Either 17 or 30 years from Hamlet's birth to the graveyard scene.

The gravedigger reveals this in his conversation with Hamlet: (5.1.56-100). All the edited texts take their wording from the Second Quarto edition:

Hamlet: …How long hast thou been a grave-maker?

Gravedigger: …I came to’t that day that our last king Hamlet overcame Fortinbras…It was that very day that young Hamlet was born…I have been sexton here man and boy thirty years….this skull hat lien you i’th’earth three-and-twenty years….this same skull, sir, was, sir, Yorick’s skull…

Hamlet: …He hath borne me on his back a thousand times…those lips that I have kissed I know not how oft….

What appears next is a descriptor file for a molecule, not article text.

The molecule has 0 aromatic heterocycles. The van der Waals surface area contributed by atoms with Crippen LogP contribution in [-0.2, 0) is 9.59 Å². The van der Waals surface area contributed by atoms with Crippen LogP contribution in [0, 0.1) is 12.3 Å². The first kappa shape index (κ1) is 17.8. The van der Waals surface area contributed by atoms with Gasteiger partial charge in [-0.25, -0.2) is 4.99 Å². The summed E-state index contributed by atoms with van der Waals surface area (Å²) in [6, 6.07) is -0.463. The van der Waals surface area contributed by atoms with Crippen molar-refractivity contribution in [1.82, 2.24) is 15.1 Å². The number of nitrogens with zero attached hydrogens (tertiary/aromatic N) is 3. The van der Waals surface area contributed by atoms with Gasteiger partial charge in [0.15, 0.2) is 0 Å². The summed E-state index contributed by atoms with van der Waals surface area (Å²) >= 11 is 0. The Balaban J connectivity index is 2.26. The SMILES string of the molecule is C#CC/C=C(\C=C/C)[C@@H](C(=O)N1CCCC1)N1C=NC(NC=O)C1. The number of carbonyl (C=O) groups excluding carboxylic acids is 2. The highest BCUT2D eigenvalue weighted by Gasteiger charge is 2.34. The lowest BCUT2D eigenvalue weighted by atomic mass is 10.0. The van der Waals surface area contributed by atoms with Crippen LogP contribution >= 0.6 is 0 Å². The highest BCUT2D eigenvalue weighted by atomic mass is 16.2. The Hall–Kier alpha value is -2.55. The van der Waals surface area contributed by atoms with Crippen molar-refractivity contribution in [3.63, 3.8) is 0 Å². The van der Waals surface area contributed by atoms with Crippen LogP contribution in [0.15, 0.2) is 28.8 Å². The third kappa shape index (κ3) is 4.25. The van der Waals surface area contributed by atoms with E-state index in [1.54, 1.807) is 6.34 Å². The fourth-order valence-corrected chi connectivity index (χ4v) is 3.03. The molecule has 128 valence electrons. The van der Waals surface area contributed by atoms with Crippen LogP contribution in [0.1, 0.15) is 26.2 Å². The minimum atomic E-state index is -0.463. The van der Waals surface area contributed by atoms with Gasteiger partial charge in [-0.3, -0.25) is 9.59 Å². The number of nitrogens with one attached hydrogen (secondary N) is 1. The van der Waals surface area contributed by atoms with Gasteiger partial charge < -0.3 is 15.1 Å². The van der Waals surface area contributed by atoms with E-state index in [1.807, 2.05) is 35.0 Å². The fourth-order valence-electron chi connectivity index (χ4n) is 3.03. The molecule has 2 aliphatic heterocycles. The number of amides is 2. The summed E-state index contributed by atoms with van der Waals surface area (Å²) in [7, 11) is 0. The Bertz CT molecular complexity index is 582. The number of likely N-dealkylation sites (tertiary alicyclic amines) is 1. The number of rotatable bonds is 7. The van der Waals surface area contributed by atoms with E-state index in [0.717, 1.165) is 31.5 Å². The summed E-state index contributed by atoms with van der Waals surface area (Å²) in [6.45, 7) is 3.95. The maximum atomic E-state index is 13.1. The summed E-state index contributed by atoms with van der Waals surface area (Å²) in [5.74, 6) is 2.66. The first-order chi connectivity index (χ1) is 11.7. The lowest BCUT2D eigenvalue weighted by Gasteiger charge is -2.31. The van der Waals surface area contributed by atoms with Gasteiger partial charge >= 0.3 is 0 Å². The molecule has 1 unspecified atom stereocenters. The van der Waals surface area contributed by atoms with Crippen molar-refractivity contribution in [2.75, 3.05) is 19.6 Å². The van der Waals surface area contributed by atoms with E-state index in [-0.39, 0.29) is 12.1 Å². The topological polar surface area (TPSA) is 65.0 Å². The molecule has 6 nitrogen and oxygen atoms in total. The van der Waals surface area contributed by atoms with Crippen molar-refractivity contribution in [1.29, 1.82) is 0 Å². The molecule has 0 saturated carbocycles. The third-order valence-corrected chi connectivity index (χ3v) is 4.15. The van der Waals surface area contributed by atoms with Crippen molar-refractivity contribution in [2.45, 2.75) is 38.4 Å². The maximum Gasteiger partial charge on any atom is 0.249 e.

In the First Folio edition, though, the line reads "I have bin sixeteen heere..." (See Chapter One, and many contemporary "sixeteene" usages here.)

In the First Quarto edition, "I have been sexton here man and boy thirty years" is missing, and the gravedigger says instead of 23 years, "here’s a scull hath been here this dozen year." : (Q1: 3361)